The government has hinted that the level for tax relief on high-risk investments on AIM could be raised to #30m.
Financial secretary Helen Liddell promised to keep the liquidity of the Alternative Investment Market (AIM) under review after coming under pressure from Conservative MPs in the Commons.
She told the finance bill committee there was not time for concrete proposals before the bill became law, but promised her review would be conducted in the medium term and in a ‘coherent and sensible’ manner. Liddell announced the potential climbdown after a series of MPs attacked the existing #10m limit to the Enterprise Investment Scheme.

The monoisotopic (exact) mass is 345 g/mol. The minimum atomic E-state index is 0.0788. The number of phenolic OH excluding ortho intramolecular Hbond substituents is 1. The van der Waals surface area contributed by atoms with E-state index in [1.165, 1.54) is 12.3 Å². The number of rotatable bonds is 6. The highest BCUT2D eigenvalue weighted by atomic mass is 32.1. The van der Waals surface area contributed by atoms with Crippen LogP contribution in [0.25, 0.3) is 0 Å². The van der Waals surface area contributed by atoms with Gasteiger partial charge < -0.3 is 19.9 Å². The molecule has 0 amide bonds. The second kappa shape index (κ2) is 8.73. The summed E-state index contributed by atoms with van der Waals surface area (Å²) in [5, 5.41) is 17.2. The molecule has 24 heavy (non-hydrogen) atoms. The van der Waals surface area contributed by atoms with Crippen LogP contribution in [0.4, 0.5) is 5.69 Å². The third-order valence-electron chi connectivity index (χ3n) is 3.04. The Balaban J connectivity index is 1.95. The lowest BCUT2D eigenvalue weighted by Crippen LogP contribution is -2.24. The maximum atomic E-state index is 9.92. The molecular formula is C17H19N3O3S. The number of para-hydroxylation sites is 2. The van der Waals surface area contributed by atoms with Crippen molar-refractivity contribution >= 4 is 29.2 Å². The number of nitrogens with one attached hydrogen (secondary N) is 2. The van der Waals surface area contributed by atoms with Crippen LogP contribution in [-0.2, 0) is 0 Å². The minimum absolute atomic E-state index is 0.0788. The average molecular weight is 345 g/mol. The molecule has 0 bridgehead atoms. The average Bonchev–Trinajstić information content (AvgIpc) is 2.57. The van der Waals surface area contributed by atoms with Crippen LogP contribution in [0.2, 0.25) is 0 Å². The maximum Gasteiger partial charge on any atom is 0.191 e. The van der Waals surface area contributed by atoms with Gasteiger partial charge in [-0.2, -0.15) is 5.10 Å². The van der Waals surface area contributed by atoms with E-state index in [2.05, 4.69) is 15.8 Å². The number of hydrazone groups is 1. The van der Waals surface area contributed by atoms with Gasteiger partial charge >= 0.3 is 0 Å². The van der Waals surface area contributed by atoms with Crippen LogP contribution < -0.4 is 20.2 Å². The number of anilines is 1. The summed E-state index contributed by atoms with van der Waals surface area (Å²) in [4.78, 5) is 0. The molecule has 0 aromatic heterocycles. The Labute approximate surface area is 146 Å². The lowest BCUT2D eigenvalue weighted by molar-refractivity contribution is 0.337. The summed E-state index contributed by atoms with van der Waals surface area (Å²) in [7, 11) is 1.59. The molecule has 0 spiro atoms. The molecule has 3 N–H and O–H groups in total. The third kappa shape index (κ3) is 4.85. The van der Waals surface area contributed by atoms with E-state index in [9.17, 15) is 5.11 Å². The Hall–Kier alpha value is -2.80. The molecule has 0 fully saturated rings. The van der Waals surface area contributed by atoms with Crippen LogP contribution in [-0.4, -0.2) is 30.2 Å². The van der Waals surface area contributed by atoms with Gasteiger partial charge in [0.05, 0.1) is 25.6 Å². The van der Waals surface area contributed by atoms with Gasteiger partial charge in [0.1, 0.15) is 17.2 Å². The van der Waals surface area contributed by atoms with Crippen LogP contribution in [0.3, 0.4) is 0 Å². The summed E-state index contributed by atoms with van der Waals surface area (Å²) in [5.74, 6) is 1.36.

The attack was led by Tory MP Tim Loughton who warned the limit set a trap for companies below the tax relief qualification mark.
He said: ‘About half the companies quoted in AIM have a market capitalisation of more than #10m and many have substantially more. The Stock Exchange has warned that a third of AIM-listed companies could face liquidity problems as a result of the bill and the demand for such higher risk, smaller companies would fall as a result.’
Labour MP Douglas Alexander attacked the Tories for suggesting capping limits of #30m to #50m, but called on Liddell to consider ‘an amount that would involve a much lower cost to the Exchequer.’
Liddell insisted the purpose was to encourage investment in small, hi-tech companies that do not have ready access to other sources of venture capital and complained the limits pressed by Tories would cost #50m a year.
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